Say What! training modules are easy to use and self-paced to give you the option to leave the training and come back to finish at a later time.
At the end of each training module, you will have the opportunity to complete a short quiz, receive a certificate of completion, and access to download resources.
Each training module can be completed within 1-2 hours in one sitting.
Select an online training module from the available topics listed below.
History of Tobacco Prevention in Texas
Take a look into the past to see how tobacco prevention efforts have evolved in Texas. Listen to experts in the field of tobacco prevention as they share their experiences combating the tobacco industry for the state and nation. Then, learn about the statewide youth movement that has been creating tobacco-free change for 20 years!
Escape the Vape
Thanks to vape companies like JUUL and Sourin who have designed their products to look like tech gadgets and taste like fruit and candy, millions of youth have become addicted to nicotine and thousands try vaping each day. In this training module, you’ll learn the risks about e-cigarettes, how the tobacco industry has spent decades creating these dangerous products and marketing them, how you can help those who are addicted to vapes quit and know the steps to take to help your friends escape the vape and create the first vape-free generation.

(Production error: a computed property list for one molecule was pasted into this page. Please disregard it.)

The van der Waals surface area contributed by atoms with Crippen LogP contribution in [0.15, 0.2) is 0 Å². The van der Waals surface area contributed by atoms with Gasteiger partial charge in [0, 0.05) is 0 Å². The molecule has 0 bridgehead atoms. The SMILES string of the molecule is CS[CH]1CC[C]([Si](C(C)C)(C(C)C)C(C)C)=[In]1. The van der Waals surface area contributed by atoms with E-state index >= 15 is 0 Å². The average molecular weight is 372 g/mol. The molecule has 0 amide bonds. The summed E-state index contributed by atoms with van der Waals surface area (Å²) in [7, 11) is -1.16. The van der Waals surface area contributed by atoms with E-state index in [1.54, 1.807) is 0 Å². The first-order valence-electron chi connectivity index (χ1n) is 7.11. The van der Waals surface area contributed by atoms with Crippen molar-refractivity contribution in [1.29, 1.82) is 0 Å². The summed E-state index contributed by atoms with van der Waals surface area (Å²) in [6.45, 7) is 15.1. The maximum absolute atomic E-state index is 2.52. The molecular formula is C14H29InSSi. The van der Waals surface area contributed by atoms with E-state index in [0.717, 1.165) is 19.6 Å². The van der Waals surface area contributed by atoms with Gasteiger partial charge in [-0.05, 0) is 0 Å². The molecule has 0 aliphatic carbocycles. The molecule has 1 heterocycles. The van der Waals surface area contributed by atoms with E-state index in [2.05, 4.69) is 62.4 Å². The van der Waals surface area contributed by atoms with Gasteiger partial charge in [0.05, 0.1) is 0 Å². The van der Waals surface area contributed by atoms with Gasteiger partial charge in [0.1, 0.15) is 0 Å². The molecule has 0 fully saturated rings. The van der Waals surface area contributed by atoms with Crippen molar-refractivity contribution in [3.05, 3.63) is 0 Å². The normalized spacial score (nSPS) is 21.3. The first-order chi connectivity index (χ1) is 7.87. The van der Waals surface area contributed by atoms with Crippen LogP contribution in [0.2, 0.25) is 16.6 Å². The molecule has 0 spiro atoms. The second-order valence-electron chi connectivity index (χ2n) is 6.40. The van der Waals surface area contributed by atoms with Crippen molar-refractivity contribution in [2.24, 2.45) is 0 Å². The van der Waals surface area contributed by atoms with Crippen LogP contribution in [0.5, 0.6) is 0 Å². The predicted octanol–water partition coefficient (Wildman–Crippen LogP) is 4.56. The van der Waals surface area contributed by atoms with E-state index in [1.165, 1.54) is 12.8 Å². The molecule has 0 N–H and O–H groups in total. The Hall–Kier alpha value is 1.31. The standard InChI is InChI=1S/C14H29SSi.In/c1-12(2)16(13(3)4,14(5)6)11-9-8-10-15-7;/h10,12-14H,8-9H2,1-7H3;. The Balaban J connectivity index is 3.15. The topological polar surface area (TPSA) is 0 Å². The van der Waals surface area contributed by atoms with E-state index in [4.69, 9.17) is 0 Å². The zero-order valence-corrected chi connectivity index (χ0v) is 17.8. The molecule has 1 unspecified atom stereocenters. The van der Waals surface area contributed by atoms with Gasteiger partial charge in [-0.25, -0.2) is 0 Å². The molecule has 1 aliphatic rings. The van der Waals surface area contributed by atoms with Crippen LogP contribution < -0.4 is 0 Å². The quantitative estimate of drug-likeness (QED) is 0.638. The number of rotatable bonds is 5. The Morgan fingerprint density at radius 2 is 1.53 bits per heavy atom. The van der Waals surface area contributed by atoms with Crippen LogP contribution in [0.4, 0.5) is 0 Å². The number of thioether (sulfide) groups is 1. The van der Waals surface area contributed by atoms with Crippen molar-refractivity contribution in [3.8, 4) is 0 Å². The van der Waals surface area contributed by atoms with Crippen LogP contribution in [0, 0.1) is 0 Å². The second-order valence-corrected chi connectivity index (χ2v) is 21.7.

Don’t Wait! Advocate!
Being an advocate is all about using your voice to support a cause and empower others to take a stand against an issue. Expand your advocacy knowledge and skills through the three important levels of effective advocacy and identify a tobacco prevention topic you’d like to be an advocate for.
Toll Free: 877.304.2727
Texas School Safety Center
ATTN: Say What Program
Texas State University
601 University Drive
San Marcos, TX 78666
Say What! was created and designed by young people from across Texas and connects students interested in eliminating tobacco from their schools and communities. The Say What! movement is funded by the Texas Department of State Health Services through a contract with the Texas School Safety Center at Texas State University.